Adolf Hitler, Kim Jong-un and slurs from Shinzo Abe

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Adolf Hitler, Kim Jong-un and slurs from Shinzo Abe

The recent slurs by Japanese rightist politicians like Japanese Prime Minister Shinzo Abe have caused a worldwide anger. They are provoking a strong backlash inside Japan too, but the rightist politicians don’t seem to know how to stop their ludicrous statements.

As a matter of fact, Japanese politicians have a long history of giving thoughtless remarks related to racism, historical distortion and territorial disputes.

On July 23, 1988, Michio Watanabe, chief of the governing Liberal Democratic Party’s Policy Affairs Research Council, triggered a diplomatic friction between Japan and America when he said, “Japanese people, facing bankruptcy, fly by night or think of a familial suicide, but blacks think it’s no such a big deal, saying, ‘Bankruptcy, and I don’t have to pay from tomorrow.’?”

On June 13, 2008, Chief Cabinet Secretary Nobutaka Machimura said, “Obama is black and Hillary is a woman. I guess it would be difficult for them to win.”

On Aug. 28, 2012, Shintaro Ishihara, governor of Tokyo, said, “There is no evidence that the Japanese military coerced women into sexual slavery. In those hard times, prostitution was a very profitable business.”

Still in many countries, a lot of people are involved in racial, ethnic and religious discrimination and serious abuse of human rights. There exists no other ordinary country like Japan in which national leaders come to the front and center and unscrupulously make ridiculous remarks related to racial discrimination, history distortion and territorial dispute.

It was not by force but through an election that the century’s heinous murderer Hitler took power in Germany. The Germans faced enormous economic woes with the Great Depression, when Hitler instigated the Germans with superiority of the Aryan race and hatred against Jews to come to power. German people are not free from what Hitler played in the Nazi control of the country and the breakout of World War II. It’s why Germans repeatedly apologize for their past wrongs.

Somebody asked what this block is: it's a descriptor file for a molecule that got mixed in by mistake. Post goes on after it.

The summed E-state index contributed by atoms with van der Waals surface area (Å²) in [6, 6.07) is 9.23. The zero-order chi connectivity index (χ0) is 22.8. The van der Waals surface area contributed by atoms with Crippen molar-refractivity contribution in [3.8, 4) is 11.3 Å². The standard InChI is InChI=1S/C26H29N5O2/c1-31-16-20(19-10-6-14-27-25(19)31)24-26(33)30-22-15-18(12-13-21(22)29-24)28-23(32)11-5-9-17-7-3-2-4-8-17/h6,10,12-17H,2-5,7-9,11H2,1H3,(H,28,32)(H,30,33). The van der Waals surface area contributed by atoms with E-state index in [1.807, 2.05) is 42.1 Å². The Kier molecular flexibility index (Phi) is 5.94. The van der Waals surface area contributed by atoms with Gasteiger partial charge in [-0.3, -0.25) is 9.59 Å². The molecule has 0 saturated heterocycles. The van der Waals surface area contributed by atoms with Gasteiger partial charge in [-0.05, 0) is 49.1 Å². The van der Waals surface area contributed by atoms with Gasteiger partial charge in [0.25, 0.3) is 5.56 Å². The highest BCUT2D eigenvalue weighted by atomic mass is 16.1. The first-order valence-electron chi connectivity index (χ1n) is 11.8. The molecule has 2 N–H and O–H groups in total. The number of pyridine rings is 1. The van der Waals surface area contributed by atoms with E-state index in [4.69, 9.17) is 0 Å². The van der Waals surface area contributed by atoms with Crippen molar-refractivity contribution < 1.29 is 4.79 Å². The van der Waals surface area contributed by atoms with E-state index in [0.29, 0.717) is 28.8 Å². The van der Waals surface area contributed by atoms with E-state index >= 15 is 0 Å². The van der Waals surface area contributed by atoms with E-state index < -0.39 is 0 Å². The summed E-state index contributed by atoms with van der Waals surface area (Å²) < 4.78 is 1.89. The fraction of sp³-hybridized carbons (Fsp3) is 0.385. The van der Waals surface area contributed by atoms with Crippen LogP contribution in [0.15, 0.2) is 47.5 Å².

What about Japan?

The ludicrous statements lately made by rightist Japanese politicians are designed to deceive the people to win their hearts. In normal countries, those politicians are bound to be ousted from the political arena immediately. In Japan, on the contrary, such shameless politicians more often than not become popular and win elections.

In 2002, Foreign Policy magazine stated in a story titled “Japan’s Gross National Cool” that “Despite the 10-year-long economic depression, Japan has risen as a cultural superpower comparable to America in popular culture.” At that time, from J-pop, film, television drama, home electronics, architecture, cooking to fashion, Japanese popular culture was exercising huge influence.

This year, 11 years after, Japan as a cultural superpower has shrunken and is nowhere to be seen. The Japanese Wave has died down largely because Japanese have stuck to their league.

By contrast, Korean Wave has its distinctive quality. Escaping isolation, it represents universal ideas that the entire world may share and like. As Korean Wave rules out the local colors as much as possible and offers many things to share with cultures of Japan, China, Thailand, America and Europe, it has been able to gain traction around the world.

Japan has demonstrated a deep-rooted sense as the self-proclaimed “chosen people” in looking down on other Asians, blacks and Hispanics with their outdated mindset to “get out of Asia into Europe.” While Japanese people glorify their invasions and console themselves by saying, “Wartime sex slaves are prostitutes,” Psy of Korea creates a global sensation with his “Gangnam Style.”

We tend to find many similarities between the grandiloquence shown by Kim Jong-un and the ludicrous slurs by Abe in denying the history of Japanese invasion.

*Han Seung-bum, President of the Korean Wave Research Institute
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